We will assume that kicks on different pairs of nodes at any given time are uncorrelated. The rates of possible kicking events depend on the instantaneous node configuration reflecting an assumed Markovian character of the motor dynamics. Note that the motor power strokes and thus the kick steps are discrete occurring in a stochastic fashion. The correlated motions collapse bonds locally while they simultaneously pull taut neighboring filaments. Such correlated motions proceed until either a global balance is reached or a macroscopic collapse occurs, depending on whether the motors are susceptible and thus downhill prone in their motion (with a large positive ) or load-resisting (with a small or negative ), respectively, as well as on the network connectivity. The sign of can be inferred on the single molecule level from the force-lifetime curve obtained by pulling experiments on single motor proteins. Alon (); Dudko () Increase (Decrease) in lifetime under an increasing load would indicate a positive (negative) susceptibility, corresponding to “catch bond” (“slip bond”) behavior observed experimentally. Alon (); Guo ()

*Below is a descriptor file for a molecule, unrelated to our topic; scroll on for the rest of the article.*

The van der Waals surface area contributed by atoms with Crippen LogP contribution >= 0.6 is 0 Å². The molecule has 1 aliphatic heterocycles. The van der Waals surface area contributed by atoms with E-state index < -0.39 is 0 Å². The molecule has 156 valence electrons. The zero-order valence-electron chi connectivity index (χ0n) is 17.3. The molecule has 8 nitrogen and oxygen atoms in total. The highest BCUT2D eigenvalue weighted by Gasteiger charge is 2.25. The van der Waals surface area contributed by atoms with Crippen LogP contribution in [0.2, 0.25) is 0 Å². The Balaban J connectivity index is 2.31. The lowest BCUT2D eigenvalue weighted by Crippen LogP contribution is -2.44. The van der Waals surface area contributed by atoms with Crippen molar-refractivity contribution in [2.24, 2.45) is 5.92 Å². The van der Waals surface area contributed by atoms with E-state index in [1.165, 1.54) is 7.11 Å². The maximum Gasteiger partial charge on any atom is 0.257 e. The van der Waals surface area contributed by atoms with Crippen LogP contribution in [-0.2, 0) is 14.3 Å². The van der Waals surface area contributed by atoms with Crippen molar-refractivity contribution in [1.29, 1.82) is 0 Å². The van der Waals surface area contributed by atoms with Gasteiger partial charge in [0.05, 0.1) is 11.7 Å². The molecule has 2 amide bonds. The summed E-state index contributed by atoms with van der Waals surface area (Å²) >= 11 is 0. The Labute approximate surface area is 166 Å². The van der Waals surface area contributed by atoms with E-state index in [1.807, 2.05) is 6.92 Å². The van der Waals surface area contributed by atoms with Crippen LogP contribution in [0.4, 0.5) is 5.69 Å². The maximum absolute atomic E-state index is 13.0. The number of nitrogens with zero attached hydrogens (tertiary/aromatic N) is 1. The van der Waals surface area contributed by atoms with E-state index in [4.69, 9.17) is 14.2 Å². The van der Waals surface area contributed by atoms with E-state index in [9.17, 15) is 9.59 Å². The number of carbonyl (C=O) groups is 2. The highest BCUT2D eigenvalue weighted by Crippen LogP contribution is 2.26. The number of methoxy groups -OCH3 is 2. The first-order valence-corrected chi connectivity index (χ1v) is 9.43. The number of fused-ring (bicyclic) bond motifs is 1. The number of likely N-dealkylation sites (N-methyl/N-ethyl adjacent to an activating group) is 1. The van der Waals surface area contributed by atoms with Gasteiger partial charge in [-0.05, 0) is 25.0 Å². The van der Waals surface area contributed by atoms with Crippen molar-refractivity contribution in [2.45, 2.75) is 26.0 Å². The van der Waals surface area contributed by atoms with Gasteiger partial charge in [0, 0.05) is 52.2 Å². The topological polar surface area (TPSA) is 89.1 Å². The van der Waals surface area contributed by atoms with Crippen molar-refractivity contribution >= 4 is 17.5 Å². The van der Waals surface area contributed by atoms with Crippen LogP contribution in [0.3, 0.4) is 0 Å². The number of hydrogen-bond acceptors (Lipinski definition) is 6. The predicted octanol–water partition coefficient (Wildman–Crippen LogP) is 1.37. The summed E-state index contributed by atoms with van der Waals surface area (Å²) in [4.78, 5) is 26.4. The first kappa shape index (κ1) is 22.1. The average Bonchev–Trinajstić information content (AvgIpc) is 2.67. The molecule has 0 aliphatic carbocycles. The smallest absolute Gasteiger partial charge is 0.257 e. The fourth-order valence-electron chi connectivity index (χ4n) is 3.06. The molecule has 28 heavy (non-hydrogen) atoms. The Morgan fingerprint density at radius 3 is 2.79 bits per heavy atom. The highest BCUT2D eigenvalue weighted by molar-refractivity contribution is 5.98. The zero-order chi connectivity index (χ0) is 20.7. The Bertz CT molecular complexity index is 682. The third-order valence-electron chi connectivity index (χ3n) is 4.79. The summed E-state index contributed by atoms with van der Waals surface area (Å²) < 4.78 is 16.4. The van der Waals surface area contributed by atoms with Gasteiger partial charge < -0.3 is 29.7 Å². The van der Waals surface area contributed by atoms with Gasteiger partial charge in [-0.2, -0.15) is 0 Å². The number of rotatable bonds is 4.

In this microscopic model the network connectivity and the motor distribution over the bonds of the network are quenched once they are initially assigned, so that the nonequilibrium dynamics and structures predicted by the model arise solely from the intrinsic activity of motors firmly built into the network driving correlated motions stochastically. This assumption is in line with the fact that the structures studied in vitro are irreversibly assembled because many of the severing/capping protein factors found in vivo that allow fast pattern renewals are left out of the reconstitution. Thus disassembly of contractile structures and the transient action of crosslinking proteins, while important in vivo, are mostly absent in the simplified in vitro systems.